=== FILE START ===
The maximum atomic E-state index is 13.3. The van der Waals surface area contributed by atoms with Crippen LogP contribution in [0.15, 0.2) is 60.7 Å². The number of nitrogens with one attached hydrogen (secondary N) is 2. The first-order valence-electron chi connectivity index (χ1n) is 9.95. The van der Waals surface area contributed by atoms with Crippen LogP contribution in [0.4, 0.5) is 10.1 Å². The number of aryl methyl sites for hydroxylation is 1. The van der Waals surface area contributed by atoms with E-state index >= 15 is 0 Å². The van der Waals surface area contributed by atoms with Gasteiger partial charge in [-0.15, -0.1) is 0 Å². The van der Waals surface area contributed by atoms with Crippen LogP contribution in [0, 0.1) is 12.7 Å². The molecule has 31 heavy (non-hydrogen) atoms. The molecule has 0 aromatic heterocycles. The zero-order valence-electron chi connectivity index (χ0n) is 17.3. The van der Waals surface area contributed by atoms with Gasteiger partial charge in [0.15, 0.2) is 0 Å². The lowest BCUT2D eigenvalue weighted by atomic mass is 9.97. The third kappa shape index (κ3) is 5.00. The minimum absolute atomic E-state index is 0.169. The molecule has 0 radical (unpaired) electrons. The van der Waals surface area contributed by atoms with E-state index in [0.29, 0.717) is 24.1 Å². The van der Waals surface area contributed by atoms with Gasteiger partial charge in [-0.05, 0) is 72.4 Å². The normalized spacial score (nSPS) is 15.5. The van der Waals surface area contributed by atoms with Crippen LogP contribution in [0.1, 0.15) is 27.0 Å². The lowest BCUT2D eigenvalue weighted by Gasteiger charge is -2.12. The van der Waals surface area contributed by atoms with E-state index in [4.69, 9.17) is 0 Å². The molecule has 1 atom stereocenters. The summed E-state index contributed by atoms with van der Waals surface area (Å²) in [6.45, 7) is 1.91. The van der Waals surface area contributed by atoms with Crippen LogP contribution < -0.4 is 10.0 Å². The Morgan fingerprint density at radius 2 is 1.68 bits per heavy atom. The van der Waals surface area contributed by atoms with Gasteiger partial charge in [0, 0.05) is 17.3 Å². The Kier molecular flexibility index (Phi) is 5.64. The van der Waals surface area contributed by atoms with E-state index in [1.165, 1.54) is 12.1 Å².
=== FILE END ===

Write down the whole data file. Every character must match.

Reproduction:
The maximum atomic E-state index is 13.3. The van der Waals surface area contributed by atoms with Crippen LogP contribution in [0.15, 0.2) is 60.7 Å². The number of nitrogens with one attached hydrogen (secondary N) is 2. The first-order valence-electron chi connectivity index (χ1n) is 9.95. The van der Waals surface area contributed by atoms with Crippen LogP contribution in [0.4, 0.5) is 10.1 Å². The number of aryl methyl sites for hydroxylation is 1. The van der Waals surface area contributed by atoms with E-state index >= 15 is 0 Å². The van der Waals surface area contributed by atoms with Gasteiger partial charge in [-0.15, -0.1) is 0 Å². The van der Waals surface area contributed by atoms with Crippen LogP contribution in [0, 0.1) is 12.7 Å². The molecule has 31 heavy (non-hydrogen) atoms. The molecule has 0 aromatic heterocycles. The zero-order valence-electron chi connectivity index (χ0n) is 17.3. The van der Waals surface area contributed by atoms with Gasteiger partial charge in [0.15, 0.2) is 0 Å². The lowest BCUT2D eigenvalue weighted by atomic mass is 9.97. The third kappa shape index (κ3) is 5.00. The minimum absolute atomic E-state index is 0.169. The molecule has 0 radical (unpaired) electrons. The van der Waals surface area contributed by atoms with E-state index in [0.29, 0.717) is 24.1 Å². The van der Waals surface area contributed by atoms with Gasteiger partial charge in [-0.05, 0) is 72.4 Å². The normalized spacial score (nSPS) is 15.5. The van der Waals surface area contributed by atoms with Crippen LogP contribution in [0.1, 0.15) is 27.0 Å². The lowest BCUT2D eigenvalue weighted by Gasteiger charge is -2.12. The van der Waals surface area contributed by atoms with E-state index in [4.69, 9.17) is 0 Å². The molecule has 1 atom stereocenters. The summed E-state index contributed by atoms with van der Waals surface area (Å²) in [6.45, 7) is 1.91. The van der Waals surface area contributed by atoms with Crippen LogP contribution < -0.4 is 10.0 Å². The Morgan fingerprint density at radius 2 is 1.68 bits per heavy atom. The van der Waals surface area contributed by atoms with Gasteiger partial charge in [0, 0.05) is 17.3 Å². The Kier molecular flexibility index (Phi) is 5.64. The van der Waals surface area contributed by atoms with E-state index in [1.165, 1.54) is 12.1 Å².